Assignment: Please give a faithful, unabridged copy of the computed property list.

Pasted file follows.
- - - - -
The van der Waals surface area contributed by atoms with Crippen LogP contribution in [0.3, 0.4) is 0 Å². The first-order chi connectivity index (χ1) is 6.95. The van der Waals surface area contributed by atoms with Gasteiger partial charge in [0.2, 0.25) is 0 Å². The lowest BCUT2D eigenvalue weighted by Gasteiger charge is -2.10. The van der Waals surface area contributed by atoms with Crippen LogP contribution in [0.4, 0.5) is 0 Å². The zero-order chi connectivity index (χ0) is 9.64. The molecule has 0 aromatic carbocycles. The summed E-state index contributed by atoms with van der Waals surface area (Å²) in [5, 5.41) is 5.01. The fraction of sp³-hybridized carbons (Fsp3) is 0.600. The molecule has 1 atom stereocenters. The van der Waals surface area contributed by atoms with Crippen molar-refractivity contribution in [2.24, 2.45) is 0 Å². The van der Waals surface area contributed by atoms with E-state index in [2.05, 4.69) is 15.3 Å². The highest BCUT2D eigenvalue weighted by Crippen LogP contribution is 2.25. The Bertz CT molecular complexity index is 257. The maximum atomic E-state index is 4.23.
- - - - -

The van der Waals surface area contributed by atoms with Crippen LogP contribution in [0.3, 0.4) is 0 Å². The first-order chi connectivity index (χ1) is 6.95. The van der Waals surface area contributed by atoms with Gasteiger partial charge in [0.2, 0.25) is 0 Å². The lowest BCUT2D eigenvalue weighted by Gasteiger charge is -2.10. The van der Waals surface area contributed by atoms with Crippen LogP contribution in [0.4, 0.5) is 0 Å². The zero-order chi connectivity index (χ0) is 9.64. The molecule has 0 aromatic carbocycles. The summed E-state index contributed by atoms with van der Waals surface area (Å²) in [5, 5.41) is 5.01. The fraction of sp³-hybridized carbons (Fsp3) is 0.600. The molecule has 1 atom stereocenters. The van der Waals surface area contributed by atoms with Crippen molar-refractivity contribution in [2.24, 2.45) is 0 Å². The van der Waals surface area contributed by atoms with E-state index in [2.05, 4.69) is 15.3 Å². The highest BCUT2D eigenvalue weighted by Crippen LogP contribution is 2.25. The Bertz CT molecular complexity index is 257. The maximum atomic E-state index is 4.23.